Fuqing Zhang, professor of meteorology, Penn State, will be the sole recipient of the American Meteorological Society's 2009 Clarence Leroy Meisinger Award for promising atmospheric scientists who have recently shown outstanding ability and are under age 40 when nominated.
The Clarence Leroy Meisinger Award is given to an individual in recognition of research achievement that is, at least in part, aerological in character and concerns the observation, theory and modeling of atmospheric motions on all scales. Zhang will receive his award at the Annual Meeting of the American Meteorological Society in January 2009 in Phoenix, Ariz.
Zhang receives his award for "for outstanding contributions to mesoscale dynamics, predictability and ensemble data assimilation." His recent work focuses on the data simulation, dynamics and predictability of tropical cyclones. Over the past summer, he led the implementation of a real-time ensemble analysis and forecasting system for hurricane prediction, which represents the first time that airborne Doppler radar observations from the National Oceanic and Atmospheric Administration reconnaissance aircraft are ingested into hurricane prediction models and the first time that the cloud-resolving ensemble forecasts for hurricanes in real time were produced. Beside providing situation-dependent forecast uncertainty, preliminary tests show that this prototype system out performed the official forecast issued by the National Hurricane Center.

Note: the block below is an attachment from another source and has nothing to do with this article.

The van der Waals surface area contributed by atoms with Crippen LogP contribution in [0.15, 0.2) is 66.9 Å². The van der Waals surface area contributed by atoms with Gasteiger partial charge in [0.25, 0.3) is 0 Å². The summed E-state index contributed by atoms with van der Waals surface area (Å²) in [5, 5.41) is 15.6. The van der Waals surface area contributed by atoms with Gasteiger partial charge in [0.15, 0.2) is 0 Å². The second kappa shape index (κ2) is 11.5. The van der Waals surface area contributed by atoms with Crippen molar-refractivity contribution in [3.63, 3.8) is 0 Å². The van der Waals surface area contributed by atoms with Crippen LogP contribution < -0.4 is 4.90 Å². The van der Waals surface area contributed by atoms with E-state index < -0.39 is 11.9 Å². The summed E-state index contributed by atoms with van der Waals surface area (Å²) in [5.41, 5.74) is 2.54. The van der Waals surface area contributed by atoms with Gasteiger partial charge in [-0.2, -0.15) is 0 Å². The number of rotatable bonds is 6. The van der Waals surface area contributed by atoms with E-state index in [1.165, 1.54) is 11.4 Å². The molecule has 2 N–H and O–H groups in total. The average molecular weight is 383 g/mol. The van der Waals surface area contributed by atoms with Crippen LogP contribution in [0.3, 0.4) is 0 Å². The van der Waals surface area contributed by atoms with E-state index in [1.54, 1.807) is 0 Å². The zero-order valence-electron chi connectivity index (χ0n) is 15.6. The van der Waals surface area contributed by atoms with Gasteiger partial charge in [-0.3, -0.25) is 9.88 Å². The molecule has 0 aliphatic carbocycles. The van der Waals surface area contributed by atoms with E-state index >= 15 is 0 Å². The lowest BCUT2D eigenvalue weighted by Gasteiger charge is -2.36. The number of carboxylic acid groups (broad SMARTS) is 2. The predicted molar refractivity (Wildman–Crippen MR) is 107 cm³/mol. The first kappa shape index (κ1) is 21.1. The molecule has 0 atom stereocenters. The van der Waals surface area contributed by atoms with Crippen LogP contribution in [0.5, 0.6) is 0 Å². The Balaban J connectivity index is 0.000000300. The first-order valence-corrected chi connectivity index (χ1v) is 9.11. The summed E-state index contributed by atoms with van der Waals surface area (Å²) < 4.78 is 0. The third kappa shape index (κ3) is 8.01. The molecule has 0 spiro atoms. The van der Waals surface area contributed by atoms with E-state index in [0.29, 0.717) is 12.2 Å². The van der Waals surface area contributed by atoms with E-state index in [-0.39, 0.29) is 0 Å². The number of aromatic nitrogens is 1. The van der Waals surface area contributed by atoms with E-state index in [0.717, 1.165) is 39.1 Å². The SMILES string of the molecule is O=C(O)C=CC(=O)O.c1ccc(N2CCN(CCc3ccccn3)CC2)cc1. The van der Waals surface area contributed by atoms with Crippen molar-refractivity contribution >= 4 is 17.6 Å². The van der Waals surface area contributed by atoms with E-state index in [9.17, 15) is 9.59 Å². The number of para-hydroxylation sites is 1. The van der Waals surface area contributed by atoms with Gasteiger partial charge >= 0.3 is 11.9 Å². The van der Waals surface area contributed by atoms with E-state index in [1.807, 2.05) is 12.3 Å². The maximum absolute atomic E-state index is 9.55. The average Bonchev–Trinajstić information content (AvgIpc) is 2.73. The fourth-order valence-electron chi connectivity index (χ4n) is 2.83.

His research has led to the development and implementation of a hierarchy of analytical, numerical and conceptual atmospheric models that along with in-situ and remotely sensed observations provide fundamental understanding of the dynamics and impacts of gravity waves, particularly associated with the atmospheric jet streams.
His research attributes the limit of weather predictability to the rapid growth of small, often undetectable initial condition errors in the atmosphere, with moist precipitative processes playing a key role in the nonlinear error dynamics. His work provides an important understanding of the time and spatial scales at which probabilistic weather forecasts may outweigh deterministic weather forecasts. Also, with cloud-resolving numerical weather prediction models, his work for the first time provides quantitative confirmation of the predictability bounds established by Ed Lorenz over 40 years ago in the context of chaos theory.
Zhang pioneered the effort of directly assimilating airborne and ground-based Doppler radar observations with the ensemble-based approaches that give the promise of initializing cloud-resolving hurricane models. For this, he has successfully developed and implemented the ensemble-based data assimilation technique in several mesoscale atmospheric models for the study of mesoscale weather systems as well as air pollution meteorology.
Zhang earned his B.S. and M.S. in atmospheric science from Nanjing University, China in 1991 and 1994, respectively, and his Ph.D. in atmospheric science in 2000 from North Carolina State University. He came to Penn State in 2008 after spending seven years as an assistant and then associate and then associate professor at Texas A & M University. In 2000, he spent a year as a postdoctoral fellow at the National Center for Atmospheric Research. In 2004, he received a Young Investigator Award from the Office of Naval Research and in 2007 he received the Outstanding Publication Award from the NCAR. He has published more than 50 peer-reviewed articles.
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